However, it is also important to understand that reduction in power generated through non renewable resources is not enough. It also has to be substituted by other alternativesvsuch as electric vehicles or the ones which run on renewable resources. Only if the later is followed along with the former can a country achieve net zero decarbonisation. This is something that the United Kingdom has been able to achieve to a major extent with the conscious attempt of promoting energy generation through renewable means. This effort by the United Kingdom is visible by the fact that renewable power has grown six folds in the last decade, helping UK to cut its carbon intensity by 58%. This is double the reduction seen in other major economies over the same period.
This success by The United Kingdom has given it some form of dominance in the international climate dialogues which is evident from the fact that this year it will be co-hosting Conference of Parties 26 or COP 26 as it is commonly known, in Glasgow. The PM Boris Johnson is aggressively deploying resources in the ‘Climate Diplomacy’ to redefine 'Post Brexit Britain’s Role'.
Decarbonising the Electricity is Easy, Now Comes the Hard Part
This is not the first time The United Kingdom has been at the centre of decarbonisation in the global arena. Before this Margaret Thatcher, another conservative but more importantly a historical figure, was the first sitting head of a government to deliver a speech on the existential threats of climate change. However, the impetus she gave to the decarbonisation policies was a by product of some of her other programmes and policies. For instance, in the pursuit of crushing the coalworker’s union, she significantly devastated an industry which heavily depended on the consumption and production of carbon and its products.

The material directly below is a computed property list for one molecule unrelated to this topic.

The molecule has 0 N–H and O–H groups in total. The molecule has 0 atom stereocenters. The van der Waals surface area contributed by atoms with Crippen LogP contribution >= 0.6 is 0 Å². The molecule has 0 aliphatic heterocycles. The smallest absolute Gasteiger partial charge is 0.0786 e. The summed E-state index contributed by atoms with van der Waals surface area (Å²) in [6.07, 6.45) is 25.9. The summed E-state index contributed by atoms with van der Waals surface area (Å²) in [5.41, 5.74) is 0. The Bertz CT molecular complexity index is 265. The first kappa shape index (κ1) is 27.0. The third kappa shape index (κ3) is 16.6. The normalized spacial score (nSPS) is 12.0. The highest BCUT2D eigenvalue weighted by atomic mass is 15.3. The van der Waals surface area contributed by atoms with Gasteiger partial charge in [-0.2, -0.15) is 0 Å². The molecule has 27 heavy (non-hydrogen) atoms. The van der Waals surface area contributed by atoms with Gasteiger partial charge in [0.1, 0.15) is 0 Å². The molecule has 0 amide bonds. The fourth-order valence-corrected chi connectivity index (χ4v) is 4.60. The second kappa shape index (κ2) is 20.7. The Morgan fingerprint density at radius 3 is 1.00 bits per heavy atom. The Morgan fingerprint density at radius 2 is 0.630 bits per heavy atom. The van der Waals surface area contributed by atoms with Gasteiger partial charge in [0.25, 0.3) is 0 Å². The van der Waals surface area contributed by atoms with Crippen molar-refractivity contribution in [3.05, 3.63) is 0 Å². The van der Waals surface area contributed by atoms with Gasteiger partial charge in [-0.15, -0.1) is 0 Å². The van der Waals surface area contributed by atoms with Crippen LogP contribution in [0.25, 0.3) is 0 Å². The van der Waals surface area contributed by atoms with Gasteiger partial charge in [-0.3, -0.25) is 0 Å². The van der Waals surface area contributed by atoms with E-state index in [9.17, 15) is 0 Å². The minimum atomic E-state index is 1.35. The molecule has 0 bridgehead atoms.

However, under the leadership of Boris Johnson decarbonisation has become a conscious effort of the government, and more importantly, a part of its core policies. Therefore, it is going to face a separate set of problems during this campaign. The tricky bit of this adventurous pursuit is that while zero carbon emission is the aim, zero carbon electricity is just one part of it. Other important parts include decarbonising other constituents of the economy such as transport. While Britain has fared extremely well in decarbonising it’s electric grids (which experts hope will become redundant by the next decade or so), it has not been able to perform well in other areas. Where emissions related to electricity generation plunged by 66% between 1990 and 2019, the equivalent reduction for transport, which is now the largest source of emissions in Britain, was just 5%.